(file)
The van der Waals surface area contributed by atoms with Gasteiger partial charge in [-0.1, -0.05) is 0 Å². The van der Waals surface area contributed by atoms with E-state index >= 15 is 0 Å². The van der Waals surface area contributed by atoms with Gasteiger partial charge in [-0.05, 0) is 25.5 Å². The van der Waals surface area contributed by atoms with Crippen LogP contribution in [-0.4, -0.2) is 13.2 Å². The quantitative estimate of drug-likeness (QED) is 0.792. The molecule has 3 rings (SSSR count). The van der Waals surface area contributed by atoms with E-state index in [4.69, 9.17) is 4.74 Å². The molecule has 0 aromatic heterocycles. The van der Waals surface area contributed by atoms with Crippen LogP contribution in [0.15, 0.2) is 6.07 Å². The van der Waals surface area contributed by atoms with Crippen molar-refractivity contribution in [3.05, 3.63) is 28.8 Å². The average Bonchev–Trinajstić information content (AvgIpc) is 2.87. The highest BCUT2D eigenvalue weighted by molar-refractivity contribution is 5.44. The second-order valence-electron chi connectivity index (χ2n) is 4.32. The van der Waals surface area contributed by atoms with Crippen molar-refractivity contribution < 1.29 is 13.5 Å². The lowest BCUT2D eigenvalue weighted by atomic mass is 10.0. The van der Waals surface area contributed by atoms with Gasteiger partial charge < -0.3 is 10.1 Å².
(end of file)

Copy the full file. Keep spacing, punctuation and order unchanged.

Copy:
The van der Waals surface area contributed by atoms with Gasteiger partial charge in [-0.1, -0.05) is 0 Å². The van der Waals surface area contributed by atoms with E-state index >= 15 is 0 Å². The van der Waals surface area contributed by atoms with Gasteiger partial charge in [-0.05, 0) is 25.5 Å². The van der Waals surface area contributed by atoms with Crippen LogP contribution in [-0.4, -0.2) is 13.2 Å². The quantitative estimate of drug-likeness (QED) is 0.792. The molecule has 3 rings (SSSR count). The van der Waals surface area contributed by atoms with E-state index in [4.69, 9.17) is 4.74 Å². The molecule has 0 aromatic heterocycles. The van der Waals surface area contributed by atoms with Crippen LogP contribution in [0.15, 0.2) is 6.07 Å². The van der Waals surface area contributed by atoms with Crippen molar-refractivity contribution in [3.05, 3.63) is 28.8 Å². The average Bonchev–Trinajstić information content (AvgIpc) is 2.87. The highest BCUT2D eigenvalue weighted by molar-refractivity contribution is 5.44. The second-order valence-electron chi connectivity index (χ2n) is 4.32. The van der Waals surface area contributed by atoms with Crippen molar-refractivity contribution < 1.29 is 13.5 Å². The lowest BCUT2D eigenvalue weighted by atomic mass is 10.0. The van der Waals surface area contributed by atoms with Gasteiger partial charge < -0.3 is 10.1 Å².